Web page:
The Numerous Problems with 99 Bottles of Beer

I am not sure who the genius was who came up with the song “99 Bottles of Beer on the Wall” but that person has managed to not only make a song about beer that children enjoy but to also usurp all other beer-drinking songs in the United States of America. Many other countries have countless songs dedicated to drinking yet we in America seem stuck on this one. Seriously – someone tell me some drinking songs that the average American knows? I can come up with “99 Bottles of Beer on the Wall” and “Margaritvaille” by Jimmy Buffett.

In the movie Beerfest, there was a scene early on where groups of drunken sterotypes sang drinking songs of their home countries. The joke to the scene here is that our two sap Americans could only come up with “99 Bottles of Beer on the Wall”. What American drinking song would you have come up with in the same situation? What non-American drinking song would you have come up with? We don’t even sing British or Irish drinking songs here. The drinking song is a completely dead genre in America.

And as for our lone drinking song (I’m assuming it’s American because it’s far too retarded for other countries with real drinking songs to want to claim), I have some serious, serious issues with it.

For reference, the repetitious song goes like so:

99 bottles of beer on the wall,
99 bottles of beer.
Take one down
Pass it around,
98 bottles of beer on the wall.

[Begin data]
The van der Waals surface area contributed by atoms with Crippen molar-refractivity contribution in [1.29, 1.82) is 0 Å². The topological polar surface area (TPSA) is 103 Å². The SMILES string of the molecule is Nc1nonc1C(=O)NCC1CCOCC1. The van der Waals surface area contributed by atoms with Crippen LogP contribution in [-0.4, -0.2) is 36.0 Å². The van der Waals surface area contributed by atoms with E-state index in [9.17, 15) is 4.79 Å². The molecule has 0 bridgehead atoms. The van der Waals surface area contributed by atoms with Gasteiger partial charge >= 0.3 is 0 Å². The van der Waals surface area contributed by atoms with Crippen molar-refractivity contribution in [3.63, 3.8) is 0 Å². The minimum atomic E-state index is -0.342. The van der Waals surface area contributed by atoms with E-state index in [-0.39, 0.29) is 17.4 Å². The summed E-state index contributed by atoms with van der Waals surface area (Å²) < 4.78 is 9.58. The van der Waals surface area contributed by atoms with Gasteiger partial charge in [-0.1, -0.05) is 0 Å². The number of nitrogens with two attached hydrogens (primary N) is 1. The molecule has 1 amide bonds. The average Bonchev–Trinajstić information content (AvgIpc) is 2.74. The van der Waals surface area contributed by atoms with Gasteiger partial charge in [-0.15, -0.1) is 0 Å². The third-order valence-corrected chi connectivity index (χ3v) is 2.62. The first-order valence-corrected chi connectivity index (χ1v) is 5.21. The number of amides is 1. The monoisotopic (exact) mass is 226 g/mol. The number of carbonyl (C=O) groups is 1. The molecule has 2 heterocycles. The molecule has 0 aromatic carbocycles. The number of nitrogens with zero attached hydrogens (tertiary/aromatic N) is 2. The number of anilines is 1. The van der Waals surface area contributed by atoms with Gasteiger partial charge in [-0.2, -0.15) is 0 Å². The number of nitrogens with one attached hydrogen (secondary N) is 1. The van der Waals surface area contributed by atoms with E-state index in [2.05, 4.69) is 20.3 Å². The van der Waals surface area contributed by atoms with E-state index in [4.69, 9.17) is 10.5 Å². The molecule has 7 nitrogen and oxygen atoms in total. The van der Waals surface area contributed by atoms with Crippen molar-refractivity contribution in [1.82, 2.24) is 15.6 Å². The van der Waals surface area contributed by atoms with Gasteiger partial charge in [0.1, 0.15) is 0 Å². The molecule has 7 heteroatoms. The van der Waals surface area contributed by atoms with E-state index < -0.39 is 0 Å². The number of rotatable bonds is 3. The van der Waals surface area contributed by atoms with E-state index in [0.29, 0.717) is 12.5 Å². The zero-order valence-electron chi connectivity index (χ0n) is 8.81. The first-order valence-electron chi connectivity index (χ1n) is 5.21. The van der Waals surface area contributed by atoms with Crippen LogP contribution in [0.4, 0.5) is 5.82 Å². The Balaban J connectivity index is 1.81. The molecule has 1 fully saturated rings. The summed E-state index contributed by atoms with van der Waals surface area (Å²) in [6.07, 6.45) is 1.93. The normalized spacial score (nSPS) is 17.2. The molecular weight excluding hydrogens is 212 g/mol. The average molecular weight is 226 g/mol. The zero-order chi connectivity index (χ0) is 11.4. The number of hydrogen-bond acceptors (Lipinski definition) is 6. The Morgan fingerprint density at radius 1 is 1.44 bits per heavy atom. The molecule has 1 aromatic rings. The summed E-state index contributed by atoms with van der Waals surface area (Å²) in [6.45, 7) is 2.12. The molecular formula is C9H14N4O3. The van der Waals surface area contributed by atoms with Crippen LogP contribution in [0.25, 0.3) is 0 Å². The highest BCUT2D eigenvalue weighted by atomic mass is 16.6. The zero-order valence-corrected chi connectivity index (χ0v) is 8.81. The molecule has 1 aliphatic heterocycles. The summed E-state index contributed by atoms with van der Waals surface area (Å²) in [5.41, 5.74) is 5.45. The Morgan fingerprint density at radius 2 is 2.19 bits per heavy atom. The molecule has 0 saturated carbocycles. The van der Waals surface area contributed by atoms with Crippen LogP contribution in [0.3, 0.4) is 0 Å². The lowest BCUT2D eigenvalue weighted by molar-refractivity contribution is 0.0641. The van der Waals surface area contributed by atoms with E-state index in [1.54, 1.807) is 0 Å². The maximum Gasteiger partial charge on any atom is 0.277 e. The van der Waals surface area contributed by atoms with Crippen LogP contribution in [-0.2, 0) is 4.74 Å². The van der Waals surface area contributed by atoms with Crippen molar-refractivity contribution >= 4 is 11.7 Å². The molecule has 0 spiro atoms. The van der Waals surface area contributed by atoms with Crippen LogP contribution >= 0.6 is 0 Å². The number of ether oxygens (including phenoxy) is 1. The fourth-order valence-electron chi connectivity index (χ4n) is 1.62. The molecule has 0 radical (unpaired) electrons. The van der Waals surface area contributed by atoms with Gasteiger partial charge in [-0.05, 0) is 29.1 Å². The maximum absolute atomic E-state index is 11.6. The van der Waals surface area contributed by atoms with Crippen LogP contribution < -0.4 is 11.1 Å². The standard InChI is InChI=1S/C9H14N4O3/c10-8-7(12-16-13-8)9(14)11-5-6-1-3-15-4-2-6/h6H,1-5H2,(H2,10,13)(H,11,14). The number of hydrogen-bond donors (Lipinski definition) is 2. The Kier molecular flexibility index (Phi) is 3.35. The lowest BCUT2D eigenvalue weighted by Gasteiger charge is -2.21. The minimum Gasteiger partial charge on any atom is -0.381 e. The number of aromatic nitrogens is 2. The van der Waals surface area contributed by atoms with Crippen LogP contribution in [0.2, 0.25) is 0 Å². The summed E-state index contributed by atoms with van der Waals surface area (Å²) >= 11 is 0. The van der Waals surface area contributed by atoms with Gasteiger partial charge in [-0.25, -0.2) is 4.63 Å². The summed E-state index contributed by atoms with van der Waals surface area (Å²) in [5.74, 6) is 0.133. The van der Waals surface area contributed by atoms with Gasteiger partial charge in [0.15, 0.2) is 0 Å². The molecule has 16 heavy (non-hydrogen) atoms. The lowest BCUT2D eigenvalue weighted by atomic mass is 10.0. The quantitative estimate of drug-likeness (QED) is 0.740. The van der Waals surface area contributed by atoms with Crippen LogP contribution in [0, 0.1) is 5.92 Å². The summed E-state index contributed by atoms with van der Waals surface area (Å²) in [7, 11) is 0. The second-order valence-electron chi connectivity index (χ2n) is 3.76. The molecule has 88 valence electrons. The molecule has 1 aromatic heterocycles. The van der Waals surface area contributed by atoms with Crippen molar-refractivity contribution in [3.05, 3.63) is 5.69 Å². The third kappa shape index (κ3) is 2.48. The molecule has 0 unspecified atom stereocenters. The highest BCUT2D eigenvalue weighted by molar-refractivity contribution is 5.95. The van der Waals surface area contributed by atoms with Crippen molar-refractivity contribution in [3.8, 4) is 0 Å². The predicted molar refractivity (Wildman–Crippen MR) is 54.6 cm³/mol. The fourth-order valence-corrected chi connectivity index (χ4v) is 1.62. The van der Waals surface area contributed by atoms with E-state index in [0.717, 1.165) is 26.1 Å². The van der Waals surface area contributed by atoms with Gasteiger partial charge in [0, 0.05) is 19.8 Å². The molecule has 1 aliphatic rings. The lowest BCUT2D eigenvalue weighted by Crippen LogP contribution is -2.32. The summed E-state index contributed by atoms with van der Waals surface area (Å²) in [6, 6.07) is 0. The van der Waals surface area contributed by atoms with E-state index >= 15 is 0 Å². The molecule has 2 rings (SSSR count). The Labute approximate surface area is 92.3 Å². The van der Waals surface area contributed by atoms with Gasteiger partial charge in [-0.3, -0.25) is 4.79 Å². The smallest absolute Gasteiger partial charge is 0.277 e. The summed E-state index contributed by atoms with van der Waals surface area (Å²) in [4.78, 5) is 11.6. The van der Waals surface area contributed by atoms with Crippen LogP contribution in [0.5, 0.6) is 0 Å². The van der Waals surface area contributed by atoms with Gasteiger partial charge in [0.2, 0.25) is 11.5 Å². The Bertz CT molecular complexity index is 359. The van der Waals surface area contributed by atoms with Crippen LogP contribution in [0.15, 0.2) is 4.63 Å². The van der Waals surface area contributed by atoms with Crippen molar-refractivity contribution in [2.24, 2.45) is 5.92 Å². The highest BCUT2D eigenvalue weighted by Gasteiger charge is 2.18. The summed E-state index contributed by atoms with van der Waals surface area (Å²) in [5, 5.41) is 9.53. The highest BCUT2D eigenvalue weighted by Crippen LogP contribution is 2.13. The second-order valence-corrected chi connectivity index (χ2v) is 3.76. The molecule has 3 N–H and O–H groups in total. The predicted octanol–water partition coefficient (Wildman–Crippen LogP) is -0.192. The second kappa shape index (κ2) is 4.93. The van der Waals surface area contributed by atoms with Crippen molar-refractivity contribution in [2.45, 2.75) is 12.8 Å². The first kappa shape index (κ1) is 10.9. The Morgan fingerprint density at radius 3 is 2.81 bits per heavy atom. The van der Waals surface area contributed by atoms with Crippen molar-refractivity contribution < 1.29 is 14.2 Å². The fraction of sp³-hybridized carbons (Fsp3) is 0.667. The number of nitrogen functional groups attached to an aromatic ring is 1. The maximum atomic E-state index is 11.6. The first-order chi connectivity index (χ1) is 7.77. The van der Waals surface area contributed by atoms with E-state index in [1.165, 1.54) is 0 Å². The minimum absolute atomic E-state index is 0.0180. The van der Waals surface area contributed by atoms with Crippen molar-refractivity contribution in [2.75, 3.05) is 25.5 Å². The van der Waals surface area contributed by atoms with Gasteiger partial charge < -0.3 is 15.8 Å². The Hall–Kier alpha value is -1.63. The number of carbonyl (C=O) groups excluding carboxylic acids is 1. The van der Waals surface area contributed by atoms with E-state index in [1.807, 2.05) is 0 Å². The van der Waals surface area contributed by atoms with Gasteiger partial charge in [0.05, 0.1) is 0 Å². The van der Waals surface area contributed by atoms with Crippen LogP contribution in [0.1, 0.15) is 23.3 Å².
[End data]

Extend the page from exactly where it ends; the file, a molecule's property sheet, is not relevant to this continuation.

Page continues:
Ostensibly, this song is sung until there are no beers left on the wall (i.e. “No more bottles of beer on the wall, no more bottles of beer. Go to the store and buy some more, 99 bottles of beer on the wall.”). No one knows this last verse. Someone on the Internet made it up and I just found it and posted it here.

So why do we pass the beers around instead of drinking them? And what happens to the last guy who has no one to whom he can pass it to? Does he drink it, or does he pass it around back to the first guy? And if you pass that beer around constantly, at some point there will be 99 beers being passed around. To what end? Why the constant passing?

Now, let’s assume that passing around means “take a sip then pass it to the next guy”. Hygienic issues aside, who wants a sipped beer? Pass me a full beer, and I’ll drink it. And what happens if someone passes you a beer and you aren’t ready for it yet. You know, you have to go to the restroom or you’re eating a chip. Do you then pass it on to the next guy or hold on to the beer until you’ve swalloed your chip? And what of the guy at the end? If people don’t take their appropriately sized sip, he could end with a disproportionate amount of beer. WIN, for sure, but doesn’t that seem to somehow violate the sanctity of the activity the song is promoting?

Oh yes, there are cliques in life as well as in beer drinking circles. Some people will have a beer passed around to them more often than others will. Is this fair? Should it be fair? What if you are always at the end. You get the warmest of the beer, not the beer taken down from the wall. That’s assuming, of course, that the wall is refrigerated.